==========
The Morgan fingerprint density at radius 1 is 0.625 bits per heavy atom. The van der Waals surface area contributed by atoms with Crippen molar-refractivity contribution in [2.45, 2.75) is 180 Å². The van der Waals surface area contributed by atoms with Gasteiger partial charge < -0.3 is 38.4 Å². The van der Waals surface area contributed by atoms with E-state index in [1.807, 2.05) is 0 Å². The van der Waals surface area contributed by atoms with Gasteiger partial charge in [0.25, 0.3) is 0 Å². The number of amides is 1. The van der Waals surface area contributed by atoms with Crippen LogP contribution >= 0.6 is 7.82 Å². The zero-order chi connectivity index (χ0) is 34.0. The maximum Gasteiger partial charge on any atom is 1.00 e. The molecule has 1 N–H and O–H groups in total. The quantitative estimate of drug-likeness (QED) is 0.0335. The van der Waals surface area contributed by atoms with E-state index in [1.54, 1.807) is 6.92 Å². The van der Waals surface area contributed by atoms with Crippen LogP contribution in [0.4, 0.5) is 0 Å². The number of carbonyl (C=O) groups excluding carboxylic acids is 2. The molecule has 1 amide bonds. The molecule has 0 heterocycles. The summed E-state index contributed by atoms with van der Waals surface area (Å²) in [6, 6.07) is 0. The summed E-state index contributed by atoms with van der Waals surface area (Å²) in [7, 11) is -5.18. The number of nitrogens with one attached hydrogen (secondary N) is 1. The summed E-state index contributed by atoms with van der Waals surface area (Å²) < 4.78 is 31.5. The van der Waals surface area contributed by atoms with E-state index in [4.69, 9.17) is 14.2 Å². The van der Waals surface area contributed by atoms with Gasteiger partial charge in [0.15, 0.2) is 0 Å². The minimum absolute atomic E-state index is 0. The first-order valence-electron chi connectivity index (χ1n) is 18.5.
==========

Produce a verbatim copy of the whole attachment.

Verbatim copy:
The Morgan fingerprint density at radius 1 is 0.625 bits per heavy atom. The van der Waals surface area contributed by atoms with Crippen molar-refractivity contribution in [2.45, 2.75) is 180 Å². The van der Waals surface area contributed by atoms with Gasteiger partial charge < -0.3 is 38.4 Å². The van der Waals surface area contributed by atoms with E-state index in [1.807, 2.05) is 0 Å². The van der Waals surface area contributed by atoms with Gasteiger partial charge in [0.25, 0.3) is 0 Å². The number of amides is 1. The van der Waals surface area contributed by atoms with Crippen LogP contribution >= 0.6 is 7.82 Å². The zero-order chi connectivity index (χ0) is 34.0. The maximum Gasteiger partial charge on any atom is 1.00 e. The molecule has 1 N–H and O–H groups in total. The quantitative estimate of drug-likeness (QED) is 0.0335. The van der Waals surface area contributed by atoms with E-state index in [1.54, 1.807) is 6.92 Å². The van der Waals surface area contributed by atoms with Crippen LogP contribution in [0.4, 0.5) is 0 Å². The number of carbonyl (C=O) groups excluding carboxylic acids is 2. The molecule has 1 amide bonds. The molecule has 0 heterocycles. The summed E-state index contributed by atoms with van der Waals surface area (Å²) in [6, 6.07) is 0. The summed E-state index contributed by atoms with van der Waals surface area (Å²) in [7, 11) is -5.18. The number of nitrogens with one attached hydrogen (secondary N) is 1. The summed E-state index contributed by atoms with van der Waals surface area (Å²) < 4.78 is 31.5. The van der Waals surface area contributed by atoms with E-state index in [4.69, 9.17) is 14.2 Å². The van der Waals surface area contributed by atoms with Gasteiger partial charge in [0.15, 0.2) is 0 Å². The minimum absolute atomic E-state index is 0. The first-order valence-electron chi connectivity index (χ1n) is 18.5.